Volume 28, Issue 6 (9-2021)                   RJMS 2021, 28(6): 0-0 | Back to browse issues page

Research code: 5183
Ethics code: IR.IUMS.FMD.REC1396.9411165022
Clinical trials code: 1

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Choobdar F, Ghassemzadeh M, Hoseini R, Movassagh Koulankouh S. Effect of *plain water intake* on alleviating clinical presentations of infants referred to Ali-Asghar Children Hospital afflicted with infantile colic and crystaluria in years 2017-18. RJMS. 2021; 28 (6)
URL: http://rjms.iums.ac.ir/article-1-6778-en.html
Neonatologist, Firuzgar Hospital, Iran university of Medical Sciences, Tehran, Iran , maral.ghassemzadeh1985@gmail.com
Abstract:   (269 Views)
Effect of Hydrotherapy on alleviating the clinical presentations of infants referred to Ali-Asghar Children Hospital afflicted with crystalluria and infantile colic in years 2017-18
Background and Aims:
Infantile colic occurs in 5-25% of infants. The etiology of colic is generally unknown. Chronic and recurrent abdominal pain is one of the most common reasons for which infants are referred to specialized clinics (1,3).
Infantile colic is defined as episodes of continuous crying for more than three hours per day and more than three days per week which lasts longer than three weeks (3,4,5,6). This excessive crying may cause short-time anxiety and depression in mother and increase level of stress and fatigue in both parents (3,20,21).
Paroxysms of continuous crying is directly related with severe maternal psychological maladjustment, postpartum depression and early breast feeding cessation. It may also lead to frequent pediatric visits, maternal smoking, improper use of anti-reflux medications, child abuse such as shaken baby syndrome and requesting too much and often unnecessary laboratory tests which is four times more than normal condition (4,22,23,24).
Less than 5% of infants suffering from excessive and inconsolable crying have some organic complications such as crystalluria, atopic dermatitis, bloody stool, history of hospitalization and antibiotic administration, constipation, gastroesophageal reflux disease, lactose intolerance, cow’s milk protein allergy, neonatal migraine and cerebrovascular coagulopathies (3,4,5,6,22).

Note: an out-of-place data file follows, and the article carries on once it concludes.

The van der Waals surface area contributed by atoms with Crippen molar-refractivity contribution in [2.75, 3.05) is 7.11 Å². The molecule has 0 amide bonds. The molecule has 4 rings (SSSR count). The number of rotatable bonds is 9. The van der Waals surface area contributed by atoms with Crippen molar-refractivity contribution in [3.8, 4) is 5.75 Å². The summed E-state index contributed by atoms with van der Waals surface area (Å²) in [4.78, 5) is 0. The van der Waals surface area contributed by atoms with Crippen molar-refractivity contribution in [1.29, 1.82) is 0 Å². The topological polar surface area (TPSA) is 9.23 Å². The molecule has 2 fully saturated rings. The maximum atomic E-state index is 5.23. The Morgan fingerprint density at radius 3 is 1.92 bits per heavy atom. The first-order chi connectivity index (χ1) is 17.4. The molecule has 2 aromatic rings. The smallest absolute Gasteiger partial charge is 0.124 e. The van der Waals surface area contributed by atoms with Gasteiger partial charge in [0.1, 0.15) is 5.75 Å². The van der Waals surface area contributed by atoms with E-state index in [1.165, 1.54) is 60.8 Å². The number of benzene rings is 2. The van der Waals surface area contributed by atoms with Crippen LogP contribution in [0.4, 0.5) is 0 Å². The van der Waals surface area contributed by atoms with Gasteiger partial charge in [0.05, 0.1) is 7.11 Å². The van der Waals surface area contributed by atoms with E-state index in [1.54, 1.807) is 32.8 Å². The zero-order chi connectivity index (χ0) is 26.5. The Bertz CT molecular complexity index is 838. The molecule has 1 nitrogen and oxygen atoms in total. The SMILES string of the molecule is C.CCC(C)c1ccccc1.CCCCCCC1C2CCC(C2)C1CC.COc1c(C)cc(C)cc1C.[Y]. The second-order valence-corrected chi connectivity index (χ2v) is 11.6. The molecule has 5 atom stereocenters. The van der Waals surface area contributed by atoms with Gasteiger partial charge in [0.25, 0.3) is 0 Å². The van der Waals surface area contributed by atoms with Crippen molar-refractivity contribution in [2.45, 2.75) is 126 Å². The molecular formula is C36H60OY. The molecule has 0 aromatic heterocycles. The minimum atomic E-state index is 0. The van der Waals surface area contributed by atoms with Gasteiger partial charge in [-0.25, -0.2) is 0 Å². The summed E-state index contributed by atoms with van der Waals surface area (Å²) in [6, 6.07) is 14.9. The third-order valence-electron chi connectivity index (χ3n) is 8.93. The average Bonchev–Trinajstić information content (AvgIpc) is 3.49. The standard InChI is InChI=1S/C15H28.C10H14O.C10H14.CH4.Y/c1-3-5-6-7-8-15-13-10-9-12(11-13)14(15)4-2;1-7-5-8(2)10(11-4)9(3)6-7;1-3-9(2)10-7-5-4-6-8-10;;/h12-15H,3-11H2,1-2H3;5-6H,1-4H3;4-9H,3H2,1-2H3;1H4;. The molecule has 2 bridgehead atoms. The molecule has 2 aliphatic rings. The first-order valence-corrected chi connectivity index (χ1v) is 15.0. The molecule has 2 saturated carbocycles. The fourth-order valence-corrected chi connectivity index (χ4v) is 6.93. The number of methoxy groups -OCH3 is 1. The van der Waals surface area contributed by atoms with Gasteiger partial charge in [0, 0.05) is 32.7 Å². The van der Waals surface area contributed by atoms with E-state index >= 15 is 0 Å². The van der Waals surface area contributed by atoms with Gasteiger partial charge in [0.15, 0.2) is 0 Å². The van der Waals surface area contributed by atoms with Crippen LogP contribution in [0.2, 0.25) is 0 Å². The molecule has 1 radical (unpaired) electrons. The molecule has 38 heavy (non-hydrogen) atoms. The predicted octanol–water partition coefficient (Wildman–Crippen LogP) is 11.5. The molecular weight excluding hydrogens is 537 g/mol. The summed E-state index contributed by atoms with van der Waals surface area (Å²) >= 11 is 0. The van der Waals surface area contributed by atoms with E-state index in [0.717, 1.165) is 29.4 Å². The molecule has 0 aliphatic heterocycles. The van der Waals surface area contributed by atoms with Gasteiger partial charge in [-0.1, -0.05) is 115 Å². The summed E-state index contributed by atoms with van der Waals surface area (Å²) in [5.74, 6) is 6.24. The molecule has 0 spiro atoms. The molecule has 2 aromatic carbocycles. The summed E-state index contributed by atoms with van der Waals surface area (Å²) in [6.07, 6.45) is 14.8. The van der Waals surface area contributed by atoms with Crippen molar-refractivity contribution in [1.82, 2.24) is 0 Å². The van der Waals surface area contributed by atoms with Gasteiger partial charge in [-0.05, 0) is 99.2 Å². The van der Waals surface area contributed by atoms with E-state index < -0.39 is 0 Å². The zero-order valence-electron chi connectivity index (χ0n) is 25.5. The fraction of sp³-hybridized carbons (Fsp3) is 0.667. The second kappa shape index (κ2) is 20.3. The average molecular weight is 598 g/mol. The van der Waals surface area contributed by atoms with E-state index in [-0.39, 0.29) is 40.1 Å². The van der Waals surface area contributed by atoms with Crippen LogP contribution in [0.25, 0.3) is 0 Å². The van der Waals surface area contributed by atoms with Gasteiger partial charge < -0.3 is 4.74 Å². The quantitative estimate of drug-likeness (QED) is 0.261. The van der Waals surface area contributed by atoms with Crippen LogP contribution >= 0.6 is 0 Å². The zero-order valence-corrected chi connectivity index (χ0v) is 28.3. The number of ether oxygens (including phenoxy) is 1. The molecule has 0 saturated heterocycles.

Maternal smoking may increase the risk of infantile colic. But it has been shown that type of feeding doesn’t have any significant impact on the incidence of colic. Birth complications may be related with infantile colic (5). Colic diagnosis is made by exclusion of more critical causes (1,3,5).
Colic treatment is often non-interventional and it includes giving reassurance to parents and different soothing strategies such as using pacifier, swaddling the infant with bent legs, massaging with special oils and using special noise. It is not still clear if these measures are more effective than placebo. Yet there is no drug of choice for treatment of colic according to safety and efficacy (1,20,21,22,23,24).
Crystalluria is also another benign common problem of infancy which is defined as presence of sediments in the urine and it may present with abdominal pain. It can be the side effect of antibiotic administration and may be ameliorated by water consumption (2,7,8,9,10,15,16,17,18).
Many studies had been performed on infantile colic and its management, but there is no study to evaluate the effect of hydrotherapy on infantile colic or crystalluria(11,12,13,14).
This study has been performed to evaluate the impact of hydrotherapy on infantile abdominal pain relief, due to its simplicity low cost and positive results in reduction of those mentioned pains.
Methodology:
This study is a double blind randomized clinical trial performed on 152 infants between two weeks and 4 months of age who referred to Ali-Asghar children hospital clinic because of infantile colic between 2017-18.